On Sunday, Feb. 19th, 60 Minutes aired a segment on The HistoryMakers, a Chicago-based nonprofit that has the largest African American oral history archive in the world. The collection is stored in the Library of Congress alongside Born in Slavery: Slave Narratives from the Federal Writers' Project, 1936 to 1938, which contains the largest collection of first-person narratives of the formerly enslaved.
The HistoryMakers mission is to record, preserve, and share the stories of African American leaders and innovators, from famous figures like Maya Angelou and President Barack Obama, interviewed in 2001 when he was an Illinois State Senator, to lesser-known but equally important individuals like teachers, doctors, athletes, artists, and community activists.
“How else are you going to know what really has happened in the Black community if you don’t allow the community to speak for itself?” asked Julieanna Richardson, executive director and founder of The HistoryMakers.
“[These stories] are America's missing history and American history won't be complete without them.”
Growing up, the only history Ms. Richardson knew about her family was that her great-grandfather was a slave and, as the ony Black child in her classroom in Ohio, she was taught nothing about Black history.
“But I was not the only one,” she said.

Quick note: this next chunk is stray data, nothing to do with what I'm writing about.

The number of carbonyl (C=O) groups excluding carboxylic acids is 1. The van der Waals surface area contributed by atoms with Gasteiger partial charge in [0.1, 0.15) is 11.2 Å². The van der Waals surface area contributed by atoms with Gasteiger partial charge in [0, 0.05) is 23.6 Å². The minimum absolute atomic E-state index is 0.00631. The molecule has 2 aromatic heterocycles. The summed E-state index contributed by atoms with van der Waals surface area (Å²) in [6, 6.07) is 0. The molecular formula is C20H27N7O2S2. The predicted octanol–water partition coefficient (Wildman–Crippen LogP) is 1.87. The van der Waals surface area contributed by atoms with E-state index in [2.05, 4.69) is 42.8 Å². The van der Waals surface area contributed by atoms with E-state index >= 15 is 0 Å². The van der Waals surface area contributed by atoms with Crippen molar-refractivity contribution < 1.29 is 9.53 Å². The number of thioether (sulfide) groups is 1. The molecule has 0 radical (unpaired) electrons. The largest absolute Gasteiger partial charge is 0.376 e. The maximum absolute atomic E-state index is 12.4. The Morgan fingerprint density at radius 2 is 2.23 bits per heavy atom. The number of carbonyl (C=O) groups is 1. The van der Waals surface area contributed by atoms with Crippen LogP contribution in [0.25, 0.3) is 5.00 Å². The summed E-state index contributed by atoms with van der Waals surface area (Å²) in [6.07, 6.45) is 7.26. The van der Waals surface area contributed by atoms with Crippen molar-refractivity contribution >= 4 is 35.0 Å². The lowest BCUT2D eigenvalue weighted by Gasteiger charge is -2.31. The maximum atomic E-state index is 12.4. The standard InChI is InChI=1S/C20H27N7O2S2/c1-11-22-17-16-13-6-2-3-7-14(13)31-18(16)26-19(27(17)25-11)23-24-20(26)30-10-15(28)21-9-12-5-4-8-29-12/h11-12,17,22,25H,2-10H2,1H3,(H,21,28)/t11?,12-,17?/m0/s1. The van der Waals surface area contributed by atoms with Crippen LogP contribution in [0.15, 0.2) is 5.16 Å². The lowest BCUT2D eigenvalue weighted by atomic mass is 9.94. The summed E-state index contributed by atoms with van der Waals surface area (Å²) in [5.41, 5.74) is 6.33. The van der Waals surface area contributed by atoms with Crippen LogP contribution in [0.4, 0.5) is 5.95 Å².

She founded The HistoryMakers in 1999 to preserve Black history before it was lost, and since then, the organization has conducted over 3,300 video interviews.
Over 180 colleges and universities have subscribed to their digital archive to make these stories available for research and educational purposes.
“With the younger generation, when they see someone who looks like them, and say ‘hey, that guy, he made it,” said Jerry Rice, considered one of the best NFL players of all time, who was over the moon when when he was asked to be interviewed by The HistoryMakers. Mr. Rice, who grew up poor, believes that his history can inspire the next generation of youth coming from similar circumstances.
“That might be the little kick to make them work a little bit harder.”
Givepact co-founder Alicia Maule’s introduction to the nonprofit world was interning for The HistoryMakers in high school and college.
“I learned how to contextually research and prepare the team thoroughly for each interview — a skill I continue to use every day,” said Ms. Maule.
“I had the privilege of transcribing dozens of interviews and was able to connect each story to the larger narrative of the Great Migration — this was an incredible and formative education for me. The first question each subject is asked is how far they can trace their family history. What Julieanna created has enriched my life and changed the course of American history. I am so excited that The HistoryMakers will be one of the 1.5 million organizations on Givepact’s platform that people can donate to.”
Each interview costs The HistoryMakers $6,000. Add your name to be the first to donate crypto to the The HistoryMakers organization this spring.